Connecticut has a reputation as being a groundbreaking state for women. Ella Grasso is in the history books as the first woman elected governor of a state in her own right, meaning she didn’t succeed her husband. Thirty years later, Jodi Rell was one of the most popular governors in the country, at a time when only a few women were running states. Denise Nappier made national headlines in 1998, becoming one of the few black women in history elected to a state constitutional office.
A look at the numbers shows women have made inroads into a male dominated field, but they still lag behind men, particularly Republican women in Connecticut. In the past 50 years, there have been 77 statewide elections. We’re talking gubernatorial races and U.S. senate races, and the elections for Attorney General, Comptroller, Secretary of the State and Treasurer. We did not include Lieutenant Governor, because that position is shared on the ballot with Governor. Democratic men have won the majority (54.5%) of the races, but Republican women have won only two statewide races since 1964.
Winners of statewide elections since 1964:
Male Democrats 54.5%
Female Democrats 27 %
Male Republicans 13 %
Female Republicans 2.6 %;
Male Independents 2.6 %
This Sunday on Face the State we were joined by two Republican women, one of whom is a potential candidate for governor in 2014, and another who is one of the only two Republican women to win a statewide race in the past half century.
State Senator Toni Boucher of Wilton is the highest ranking Republican woman in the state, serving as Chief Deputy Minority Leader. Her name was talked about as a candidate for lieutenant governor in 2010, but it never materialized. This year, Boucher has been overshadowed by her boss, State Senator John McKinney, who is expected to announce his candidacy for governor later in the spring.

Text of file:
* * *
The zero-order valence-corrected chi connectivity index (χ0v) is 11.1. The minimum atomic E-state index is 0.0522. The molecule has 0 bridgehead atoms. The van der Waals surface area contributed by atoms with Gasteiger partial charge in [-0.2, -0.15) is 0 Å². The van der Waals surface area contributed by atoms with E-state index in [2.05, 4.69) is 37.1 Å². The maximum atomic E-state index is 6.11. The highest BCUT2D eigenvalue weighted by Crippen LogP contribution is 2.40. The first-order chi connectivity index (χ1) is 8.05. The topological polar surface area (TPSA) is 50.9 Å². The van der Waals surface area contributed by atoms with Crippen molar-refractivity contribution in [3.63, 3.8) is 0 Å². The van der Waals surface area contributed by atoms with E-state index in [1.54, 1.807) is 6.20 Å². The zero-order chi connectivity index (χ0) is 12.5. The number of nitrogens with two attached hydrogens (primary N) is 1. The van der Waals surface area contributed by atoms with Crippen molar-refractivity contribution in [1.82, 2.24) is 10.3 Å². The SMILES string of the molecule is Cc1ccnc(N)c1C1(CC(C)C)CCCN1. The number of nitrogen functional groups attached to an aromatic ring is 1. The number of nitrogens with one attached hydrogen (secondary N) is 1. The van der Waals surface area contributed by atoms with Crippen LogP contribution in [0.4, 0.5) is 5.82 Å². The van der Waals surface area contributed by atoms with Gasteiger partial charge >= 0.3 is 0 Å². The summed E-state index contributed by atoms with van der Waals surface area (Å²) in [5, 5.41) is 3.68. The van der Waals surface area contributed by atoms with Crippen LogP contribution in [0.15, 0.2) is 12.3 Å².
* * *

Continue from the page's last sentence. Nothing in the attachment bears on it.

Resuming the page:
During our taping set to air Sunday, I asked Boucher if she wants to run for governor. She wouldn’t rule it out, and responded “we’ll see.” My hunch is, if McKinney decides not to run, there’ll be some pressure on Boucher to jump into the field, which will likely include 2010 nominee Tom Foley, House Minority Leader Larry Cafero, and Danbury Mayor Mark Boughton, the 2010 GOP nominee for LG.
Also with us this weekend, was former Secretary of the State Pauline Kezer, who is a bright spot in the state GOP’s history of electing women. After being elected SOTS in 1990, she ran unsuccessfully for governor in 1994. By the way, Kezer was the last non-incumbent woman to run for governor in our state. Jodi Rell ran in 2006, after succeeding John Rowland in 2004.
Kezer talking with Duby McDowell in January 1994 on the set of CT-94; what Face the State was called during the annual name change craze of the 90s
Our conversation with Boucher and Kezer was lively and informative, and they disagreed on a few things. But both agreed that women should be more involved in the 2014 campaign. Kezer also called on the GOP to let independents vote in the primary next year as a way to recruit more Republican voters.
In case you’re wondering, Kezer said she is retired from politics. “If I were only 10 years younger,” she told me. She is not old by any means. Kezer, now 71, is younger than Nancy Pelosi, Dianne Feinstein, and only a little older than Rosa DeLauro, who turns 70 this month. Also, if Hillary Clinton is elected president in 2016, she’ll turn 70 her first year in office.
You can watch the entire interview that aired Sunday morning at 11 on Face the State, only on WFSB Channel 3 right here: http://www.wfsb.com/video?autoStart=true&topVideoCatNo=default&clipId=8532199
Also, take a fun poll on which Republican woman you’d like to see run for governor in 2014. In this day and age of Al Franken, Arnold Schwarzeneggar, Ashley Judd and other celebrities turned politicians, I’ve included some Connecticut natives who would definitely turn a race in the land of the steady habits into a political season full of fireworks.